First Amendment

Texas Newspaper Virally Claims Ted Cruz Wanted To 'Limit' Preferred Pronouns. His Bill Doesn't Do That.

Sen. Ted Cruz (R-Texas) introduced a bill last month that would bar federal agencies from forcing employees to respect preferred names or pronouns.


A headline published Thursday in the San Antonio Express-News claimed that Sen. Ted Cruz (R–Texas) had introduced a bill that would "limit using preferred names, pronouns," noting that the senator himself uses a preferred nickname, not his legal name. The outlet tweeted a link to the article repeating the same claim, and it quickly racked up over 6 million views on X, formerly Twitter, by Friday afternoon.

"We already knew that Republicans were synonymous with hypocrisy, but this is so typical of them. How is it no one ever calls them out on it?" read one reply.

"I don't see how this is remotely constitutional," another commenter added.

But the bill Cruz introduced doesn't limit individuals' ability to respect preferred names or pronouns for transgender people. Instead, it would prohibit the government from enacting any rule forcing its employees to use preferred pronouns or names. Instead of compelling speech, the bill prevents the government from trying to compel speech from their employees.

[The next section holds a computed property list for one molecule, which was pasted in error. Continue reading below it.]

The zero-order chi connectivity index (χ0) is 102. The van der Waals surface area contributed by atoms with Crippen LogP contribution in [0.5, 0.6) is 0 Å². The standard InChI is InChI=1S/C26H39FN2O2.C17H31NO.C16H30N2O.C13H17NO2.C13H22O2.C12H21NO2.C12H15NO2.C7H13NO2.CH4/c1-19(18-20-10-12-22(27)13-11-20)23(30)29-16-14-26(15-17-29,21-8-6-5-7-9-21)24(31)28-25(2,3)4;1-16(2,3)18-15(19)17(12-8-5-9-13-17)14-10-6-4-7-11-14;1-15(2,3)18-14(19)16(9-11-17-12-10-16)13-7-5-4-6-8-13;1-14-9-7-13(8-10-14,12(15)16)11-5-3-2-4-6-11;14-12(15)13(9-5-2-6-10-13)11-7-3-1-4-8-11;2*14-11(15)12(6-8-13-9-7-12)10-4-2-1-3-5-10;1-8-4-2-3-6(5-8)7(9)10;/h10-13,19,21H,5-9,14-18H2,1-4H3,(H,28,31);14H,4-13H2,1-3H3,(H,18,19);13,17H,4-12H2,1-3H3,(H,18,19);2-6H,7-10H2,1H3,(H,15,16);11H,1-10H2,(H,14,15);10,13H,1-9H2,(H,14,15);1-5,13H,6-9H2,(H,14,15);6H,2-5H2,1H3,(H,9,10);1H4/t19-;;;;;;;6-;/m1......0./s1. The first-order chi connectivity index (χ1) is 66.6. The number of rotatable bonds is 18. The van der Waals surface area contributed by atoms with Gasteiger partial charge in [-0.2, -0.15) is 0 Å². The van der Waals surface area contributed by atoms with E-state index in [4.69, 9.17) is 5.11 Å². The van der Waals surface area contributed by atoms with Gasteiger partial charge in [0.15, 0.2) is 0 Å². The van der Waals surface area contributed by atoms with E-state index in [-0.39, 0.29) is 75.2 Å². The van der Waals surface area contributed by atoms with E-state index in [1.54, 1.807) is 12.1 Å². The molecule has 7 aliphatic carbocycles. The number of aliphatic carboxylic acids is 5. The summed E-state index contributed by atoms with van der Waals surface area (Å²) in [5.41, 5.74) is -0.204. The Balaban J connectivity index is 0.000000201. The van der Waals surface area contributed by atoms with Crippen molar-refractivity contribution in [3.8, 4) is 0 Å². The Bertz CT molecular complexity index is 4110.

While the article headline was eventually updated to accurately reflect the bill's content, the original viral post remains online at time of publication.

The "Safeguarding Honest Speech Act," introduced by Cruz and Rep. Andy Ogles (R–Tenn.) in November, states that "No Federal funds may be used for the purpose of implementing, administering, or enforcing any rule…requiring an employee or contractor of any Federal agency or Department to use—(1) another person's preferred pronouns if they are incompatible with such person's sex; or (2) a name other than a person's legal name when referring to such person."

And the bill would likely enforce already existing First Amendment protections.

"Public employees retain First Amendment rights to speak as private citizens, so insofar a pronoun use implicates a contentious social issue, the subject cannot fully avoid touching on a matter of public concern," reads a write-up from the Foundation for Individual Rights and Expression (FIRE), a First Amendment nonprofit. "Government employers may not punish employees for their speech as private citizens on matters of public concern without establishing an interest in workplace efficiency…that outweighs the employee's expressive rights."

However, FIRE notes that some forms of refusing to use preferred names or pronouns, also called "misgendering," could fall under scrutiny. "Under workplace anti-discrimination law, knowingly and repeatedly using a colleague's non-preferred pronouns could be part of a pattern of conduct severe or pervasive enough to create a hostile work environment." But even with this exception, "the government would not be justified in compelling employees to use certain pronouns."

While choosing not to use a transgender person's preferred name or pronouns may be considered rude or mean-spirited, outside of narrow exceptions, doing so is a form of First Amendment–protected speech.

It's also more than possible to criticize Cruz's position on transgender rights without making misleading claims about legislation he introduces.